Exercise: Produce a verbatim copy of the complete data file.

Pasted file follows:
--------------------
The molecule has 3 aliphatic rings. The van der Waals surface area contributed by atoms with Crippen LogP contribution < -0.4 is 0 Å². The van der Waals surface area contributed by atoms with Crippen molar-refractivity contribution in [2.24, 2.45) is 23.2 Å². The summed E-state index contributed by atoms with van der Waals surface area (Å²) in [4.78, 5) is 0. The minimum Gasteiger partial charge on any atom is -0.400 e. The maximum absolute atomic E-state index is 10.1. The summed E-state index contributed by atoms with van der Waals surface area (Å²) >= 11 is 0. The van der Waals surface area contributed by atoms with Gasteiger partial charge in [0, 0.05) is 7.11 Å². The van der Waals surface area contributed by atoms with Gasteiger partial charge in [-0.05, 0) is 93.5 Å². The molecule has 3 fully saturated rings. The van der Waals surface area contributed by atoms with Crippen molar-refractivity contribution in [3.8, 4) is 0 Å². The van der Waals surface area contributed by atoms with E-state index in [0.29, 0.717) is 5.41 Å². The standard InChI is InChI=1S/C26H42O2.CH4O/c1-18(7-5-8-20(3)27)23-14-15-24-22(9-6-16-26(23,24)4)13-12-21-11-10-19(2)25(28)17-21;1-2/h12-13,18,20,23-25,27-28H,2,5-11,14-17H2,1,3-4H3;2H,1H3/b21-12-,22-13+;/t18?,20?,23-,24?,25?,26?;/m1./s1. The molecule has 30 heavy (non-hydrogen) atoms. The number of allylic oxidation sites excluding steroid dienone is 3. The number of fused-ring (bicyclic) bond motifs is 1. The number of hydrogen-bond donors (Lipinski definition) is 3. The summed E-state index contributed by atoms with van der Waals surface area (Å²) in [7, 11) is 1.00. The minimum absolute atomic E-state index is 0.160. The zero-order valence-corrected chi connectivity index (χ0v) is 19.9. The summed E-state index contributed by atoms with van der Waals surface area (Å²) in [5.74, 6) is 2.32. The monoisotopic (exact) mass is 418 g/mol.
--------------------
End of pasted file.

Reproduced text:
The molecule has 3 aliphatic rings. The van der Waals surface area contributed by atoms with Crippen LogP contribution < -0.4 is 0 Å². The van der Waals surface area contributed by atoms with Crippen molar-refractivity contribution in [2.24, 2.45) is 23.2 Å². The summed E-state index contributed by atoms with van der Waals surface area (Å²) in [4.78, 5) is 0. The minimum Gasteiger partial charge on any atom is -0.400 e. The maximum absolute atomic E-state index is 10.1. The summed E-state index contributed by atoms with van der Waals surface area (Å²) >= 11 is 0. The van der Waals surface area contributed by atoms with Gasteiger partial charge in [0, 0.05) is 7.11 Å². The van der Waals surface area contributed by atoms with Gasteiger partial charge in [-0.05, 0) is 93.5 Å². The molecule has 3 fully saturated rings. The van der Waals surface area contributed by atoms with Crippen molar-refractivity contribution in [3.8, 4) is 0 Å². The van der Waals surface area contributed by atoms with E-state index in [0.29, 0.717) is 5.41 Å². The standard InChI is InChI=1S/C26H42O2.CH4O/c1-18(7-5-8-20(3)27)23-14-15-24-22(9-6-16-26(23,24)4)13-12-21-11-10-19(2)25(28)17-21;1-2/h12-13,18,20,23-25,27-28H,2,5-11,14-17H2,1,3-4H3;2H,1H3/b21-12-,22-13+;/t18?,20?,23-,24?,25?,26?;/m1./s1. The molecule has 30 heavy (non-hydrogen) atoms. The number of allylic oxidation sites excluding steroid dienone is 3. The number of fused-ring (bicyclic) bond motifs is 1. The number of hydrogen-bond donors (Lipinski definition) is 3. The summed E-state index contributed by atoms with van der Waals surface area (Å²) in [7, 11) is 1.00. The minimum absolute atomic E-state index is 0.160. The zero-order valence-corrected chi connectivity index (χ0v) is 19.9. The summed E-state index contributed by atoms with van der Waals surface area (Å²) in [5.74, 6) is 2.32. The monoisotopic (exact) mass is 418 g/mol.